This is it. You’ve finally decided that you’re going to do it; you’re going to write a book. So, you’ve got an idea, a concept, maybe even a flicker of excitement. But there’s one last thing you’ve got to ask yourself: What makes a book successful?
For many artists and writers, "success" can be defined as work that satisfies one’s personal desire to create; for others, success is achieved through gaining a spot on the New York Times Best Sellers list; and then for the few, success is granted by society. All of this goes to show that a successful book can be achieved in many senses: and moreover, that the fluid concept of success is what continues to fuel the craft.
Most artists and writers are driven by a feeling, an emotion, or some information that they seek to share. A successful book incorporates this driving force into the fabric of its work in a manner that is both seamless, powerful, and effective in what it seeks to convey. For example, Jhumpa Lahiri’s Pulitzer Prize-winning novel, Interpreter of Maladies, effectively displays the concept of communication between people as it takes the form of a desire, a conflict, a need, and even an unattainable goal. Throughout the collection of stories, Lahiri provides a 360-degree view of the concept she set out to cover--and has, in a personal manner, written a successful book.
So, you’ve written the book, and you’re happy with it--maybe you even love it. Who are we kidding--of course you love it! This book is your child; it’s your creation: and because you’ve spent so much time with it, this book is probably a very personal part of you, even if the topic is superficial. The next step can be scary. It’s time to send your kid into the world and see how they measure up among the others.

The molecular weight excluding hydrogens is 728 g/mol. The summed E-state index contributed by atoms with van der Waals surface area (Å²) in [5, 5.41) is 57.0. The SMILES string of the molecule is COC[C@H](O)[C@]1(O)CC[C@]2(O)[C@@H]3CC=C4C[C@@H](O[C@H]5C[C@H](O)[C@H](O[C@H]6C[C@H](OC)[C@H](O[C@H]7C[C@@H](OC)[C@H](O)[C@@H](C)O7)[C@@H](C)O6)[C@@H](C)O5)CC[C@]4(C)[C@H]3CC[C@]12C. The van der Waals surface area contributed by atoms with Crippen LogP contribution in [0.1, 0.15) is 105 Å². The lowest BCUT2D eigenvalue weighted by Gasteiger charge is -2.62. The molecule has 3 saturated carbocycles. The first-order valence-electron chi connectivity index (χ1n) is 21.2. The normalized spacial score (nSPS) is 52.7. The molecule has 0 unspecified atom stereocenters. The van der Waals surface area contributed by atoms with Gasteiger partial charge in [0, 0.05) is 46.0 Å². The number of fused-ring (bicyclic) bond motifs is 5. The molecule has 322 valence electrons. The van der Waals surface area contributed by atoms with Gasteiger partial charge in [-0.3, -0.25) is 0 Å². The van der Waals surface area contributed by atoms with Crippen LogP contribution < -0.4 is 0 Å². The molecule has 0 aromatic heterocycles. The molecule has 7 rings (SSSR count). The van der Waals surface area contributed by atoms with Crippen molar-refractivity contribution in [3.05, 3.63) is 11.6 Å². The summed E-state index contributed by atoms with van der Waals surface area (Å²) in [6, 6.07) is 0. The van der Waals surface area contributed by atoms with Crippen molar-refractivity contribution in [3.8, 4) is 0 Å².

Many factors influence a book’s ability to gain “market success.” One way for authors to achieve market success is by writing for genres with large audiences, like mystery/crime. But a lot of market success can depend on perfect timing.
For instance, gaining a spot on the New York Times Best Seller list can simply depend on the season. A book released in February can make the NYT Best Sellers list with about 7,000 fewer sales than a book put out in December. Timing actually makes its appearance quite frequently when it comes to the strategic planning of a book’s market success. For a book to be successful, there has to be a properly orchestrated and well-advertised period before the release. In other words, you have to pregame your book.
Last but not least, it’s important to discuss the type of success that most authors live for, and that is the concept of transcendent success--or a book’s ability to break the bounds of time, which appear to be so confined in the realm of "market success." Any writer or reader knows that this concept of "transcendent success" refers to The Great Gatsbys, The Jane Eyres, and The Fire Next Times--you know, the books that managed to break the consumerist idea of fleeting success.
Books with transcendent success champion the torch of what it truly means to be a successful writer. Well, achieving this kind of success is more difficult to comprehend, less visible when you look for it, and entirely worthwhile when it’s achieved: in a nutshell, it boils down to a moment of true greatness and legacy or irreplicable authenticity.
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